I sat down recently to play NCAA Football, picking Michigan State as I always do.
The game started out pretty evenly. I was able to run the ball and run over the linebackers and secondary, but when I needed to convert on third down and long, I constantly threw incomplete passes.
After losing a frustrating matchup, I cursed Andrew Maxwell for his lack of ability to throw a football.
Right there is where I paused. Maxwell’s likeness is used in the game, though his name does not show up in the glowing ring beneath him.
Does Maxwell see a penny of the profit EA Sports makes off of the game?
Then why is it that Maxwell is required to surrender his likeness to EA Sports?
The NCAA has a deal with EA Sports that allows the makers of the NCAA Sports games to make avatars including player tendencies, abilities, height, weight, number, year, position and facial features.
In essence, the NCAA allows the likeness of every player to be remade into the NCAA Sports games except for their names. Thus the players are essentially being extorted for money.
Lawsuits have resulted from the lack of pay to these NCAA athletes to the point that the NCAA has decided to discontinue their deal with EA Sports. This would kill the NCAA Sports game franchise.
I’m not much of a gamer. I play video games sparingly, and I don’t personally believe that those games are incredibly important. This consumer product, though, is one that many people love and thus the product should not die.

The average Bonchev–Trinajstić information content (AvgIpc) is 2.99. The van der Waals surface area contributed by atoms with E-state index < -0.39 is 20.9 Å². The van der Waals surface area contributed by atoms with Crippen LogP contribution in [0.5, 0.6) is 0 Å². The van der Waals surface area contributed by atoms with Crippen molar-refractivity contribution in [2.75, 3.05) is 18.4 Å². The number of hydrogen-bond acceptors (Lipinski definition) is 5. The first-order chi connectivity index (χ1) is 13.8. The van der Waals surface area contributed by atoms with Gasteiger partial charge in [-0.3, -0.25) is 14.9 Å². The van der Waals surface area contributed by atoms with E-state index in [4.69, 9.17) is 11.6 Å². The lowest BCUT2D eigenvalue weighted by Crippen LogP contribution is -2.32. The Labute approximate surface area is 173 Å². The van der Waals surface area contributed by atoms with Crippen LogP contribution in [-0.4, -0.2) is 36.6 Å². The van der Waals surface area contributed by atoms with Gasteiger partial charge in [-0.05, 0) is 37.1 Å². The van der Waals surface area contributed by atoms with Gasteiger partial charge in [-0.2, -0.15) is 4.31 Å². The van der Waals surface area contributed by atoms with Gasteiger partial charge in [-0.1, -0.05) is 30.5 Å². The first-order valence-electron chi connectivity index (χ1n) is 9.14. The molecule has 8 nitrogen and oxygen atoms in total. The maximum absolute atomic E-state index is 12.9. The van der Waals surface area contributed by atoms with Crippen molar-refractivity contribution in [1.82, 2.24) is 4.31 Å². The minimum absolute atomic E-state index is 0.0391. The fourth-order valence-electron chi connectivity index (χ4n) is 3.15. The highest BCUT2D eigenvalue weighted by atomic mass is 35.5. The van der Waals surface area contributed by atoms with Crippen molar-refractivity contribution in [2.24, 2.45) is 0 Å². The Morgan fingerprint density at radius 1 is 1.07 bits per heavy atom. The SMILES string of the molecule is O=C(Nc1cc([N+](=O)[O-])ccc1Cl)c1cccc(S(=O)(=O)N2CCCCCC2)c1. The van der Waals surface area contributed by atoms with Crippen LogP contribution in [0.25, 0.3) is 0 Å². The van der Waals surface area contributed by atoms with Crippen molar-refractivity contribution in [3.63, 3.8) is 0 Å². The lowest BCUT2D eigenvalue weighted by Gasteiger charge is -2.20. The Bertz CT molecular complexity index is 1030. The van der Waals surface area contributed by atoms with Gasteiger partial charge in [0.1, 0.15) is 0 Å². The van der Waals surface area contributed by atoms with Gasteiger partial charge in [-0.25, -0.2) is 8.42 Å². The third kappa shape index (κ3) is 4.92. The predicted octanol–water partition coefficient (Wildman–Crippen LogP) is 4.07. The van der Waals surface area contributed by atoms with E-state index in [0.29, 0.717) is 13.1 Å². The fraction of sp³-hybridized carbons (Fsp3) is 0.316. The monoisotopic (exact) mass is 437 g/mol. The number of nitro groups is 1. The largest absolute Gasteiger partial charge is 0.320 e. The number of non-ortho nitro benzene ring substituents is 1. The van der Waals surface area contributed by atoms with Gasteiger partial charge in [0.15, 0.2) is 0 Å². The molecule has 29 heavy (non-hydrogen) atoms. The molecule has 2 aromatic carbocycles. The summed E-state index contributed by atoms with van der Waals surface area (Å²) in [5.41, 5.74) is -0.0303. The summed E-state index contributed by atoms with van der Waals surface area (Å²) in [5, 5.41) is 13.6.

It is time to pay college athletes what they are due.
The cost of their education alone, excluding walk-ons, is paid for by the schools, but these players are being used for profit. Pay them commission for the profit of the games. Pay each athlete equally despite their skill and contribution to each team.
If not paid equally, you will see players negotiating and holding out for more money based on their skill, which will eventually compromise the integrity of the games. Only the lowliest of players will register for the games eventually, causing consumers to lose interest.
The game of college football itself is at stake if one player is allowed to jockey for more money than another.
Keep the games alive and give these players commission for what they have rightfully earned. Don’t dump the project because you’re worried about your bottom line. We as consumers understand this is business, but it is bad business to not pay those who make the games what they are.